NEW DELHI // A former Indian government minister went on trial yesterday accused of playing a central role in a massive corruption scandal over the allocation of mobile phone licences.
The trial comes seven months after the indictment was presented to India's Supreme Court alleging a massive misappropriation of government funds during the allocation of the 2G mobile network spectrum.
The undercharging of the licences is said to have cost the government an estimated US$38billion (Dh139.5bn) in revenue.
Andimuthu Raja, who was telecommunications minister from 2007 to 2010, appeared in court yesterday alongside 13 other defendants including telecom company executives and politicians. They face charges including criminal breach of trust, bribery, forgery and cheating.
Mr Raja was arrested in February after the Central Bureau of Investigation found evidence he had subverted the spectrum allocation process.
Mr Raja's role in the case shook Prime Minister Manmohan Singh's administration. Mr Raja belongs to the Dravid Munnetra Kazhagam (DMK) political party - the Tamil Nadu-based party that has been a key partner with Mr Singh's Congress Party in India's coalition government.
The investigation has gripped the nation, where corruption is considered a matter of course and politicians and influential businessmen are often seen as above the law.
The trial encompasses the business and political worlds and involves India's largest listed company.
Cho Ramaswamy, a Tamil Nadu-based political commentator, said Indians would be watching the trial closely. "The trial has just begun, but the CBI is quite capable of messing up and having the case thrown out," Mr Ramaswamy said.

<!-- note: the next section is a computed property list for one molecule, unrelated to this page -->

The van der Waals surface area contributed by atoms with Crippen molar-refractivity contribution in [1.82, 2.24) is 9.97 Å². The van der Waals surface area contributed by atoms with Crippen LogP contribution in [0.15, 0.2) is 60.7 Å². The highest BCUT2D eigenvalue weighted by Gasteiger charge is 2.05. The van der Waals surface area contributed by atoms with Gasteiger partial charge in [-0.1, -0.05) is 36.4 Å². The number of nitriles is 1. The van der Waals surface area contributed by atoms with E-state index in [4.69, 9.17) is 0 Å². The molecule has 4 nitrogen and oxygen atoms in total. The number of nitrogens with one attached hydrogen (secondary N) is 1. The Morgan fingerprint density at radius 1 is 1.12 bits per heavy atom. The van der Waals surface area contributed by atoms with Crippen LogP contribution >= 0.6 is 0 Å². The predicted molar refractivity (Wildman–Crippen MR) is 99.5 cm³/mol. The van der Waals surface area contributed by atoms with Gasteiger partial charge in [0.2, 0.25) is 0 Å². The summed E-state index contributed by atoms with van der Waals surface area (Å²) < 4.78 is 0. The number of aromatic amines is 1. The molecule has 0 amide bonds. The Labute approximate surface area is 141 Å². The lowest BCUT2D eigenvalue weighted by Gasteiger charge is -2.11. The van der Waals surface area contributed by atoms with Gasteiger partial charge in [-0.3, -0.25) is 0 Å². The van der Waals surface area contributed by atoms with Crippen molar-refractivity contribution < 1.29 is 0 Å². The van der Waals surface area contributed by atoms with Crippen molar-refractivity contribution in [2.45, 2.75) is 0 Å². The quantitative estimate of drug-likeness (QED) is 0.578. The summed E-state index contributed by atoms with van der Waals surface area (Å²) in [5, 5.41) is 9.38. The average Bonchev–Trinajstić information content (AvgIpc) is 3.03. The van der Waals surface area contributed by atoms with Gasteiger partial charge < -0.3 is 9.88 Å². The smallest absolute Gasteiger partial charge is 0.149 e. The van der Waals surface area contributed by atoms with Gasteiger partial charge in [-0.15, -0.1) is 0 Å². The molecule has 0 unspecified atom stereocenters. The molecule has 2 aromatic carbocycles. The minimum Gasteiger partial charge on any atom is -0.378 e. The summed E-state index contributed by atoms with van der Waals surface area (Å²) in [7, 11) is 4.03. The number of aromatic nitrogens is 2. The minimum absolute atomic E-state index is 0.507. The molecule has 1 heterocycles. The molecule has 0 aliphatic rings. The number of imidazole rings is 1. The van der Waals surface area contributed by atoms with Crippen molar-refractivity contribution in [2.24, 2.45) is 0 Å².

The CBI has a history of bungling high-profile corruption cases, he said. Yesterday morning in court, defence lawyers complained of lack of air conditioning and space, asking that the trial be moved to another courtroom.
In the afternoon, the court heard from a prosecution witness, Anand Subramaniam, the assistant vice president of Reliance Capital. A Reliance subsidiary, Reliance Communications, had initially been suspected of involvement. But the company's directors are now prosecution witnesses. Reliance was suspected of winning bids for 2G spectrum licences through front companies, including Swan Telecom.
Mr Subramaniam backed down from a statement he made to the CBI about authorising the opening of an account for Swan Telecom, one of the companies accused of graft. He said he had not worked with any of the firm's accused executives. He also said he could not remember under whose direction he had signed the authorisation letter.
The prosecution is expected to present testimony from more than 150 witnesses, including Vinod Kumar Budhiraja, the chief regulatory officer of Etisalat DB, Etisalat's India subsidiary.
Etisalat bought a stake in Swan Telecom worth $900 million in March 2009, which was later renamed Etisalat DB. Swan Telecom's executives are on trial for their suspected involvement in the 2G scandal. The UAE company holds 44.73 per cent stake in Etisalat DB.
The trial is expected to last at least until the end of the month.
* With additional reporting by Agence France-Presse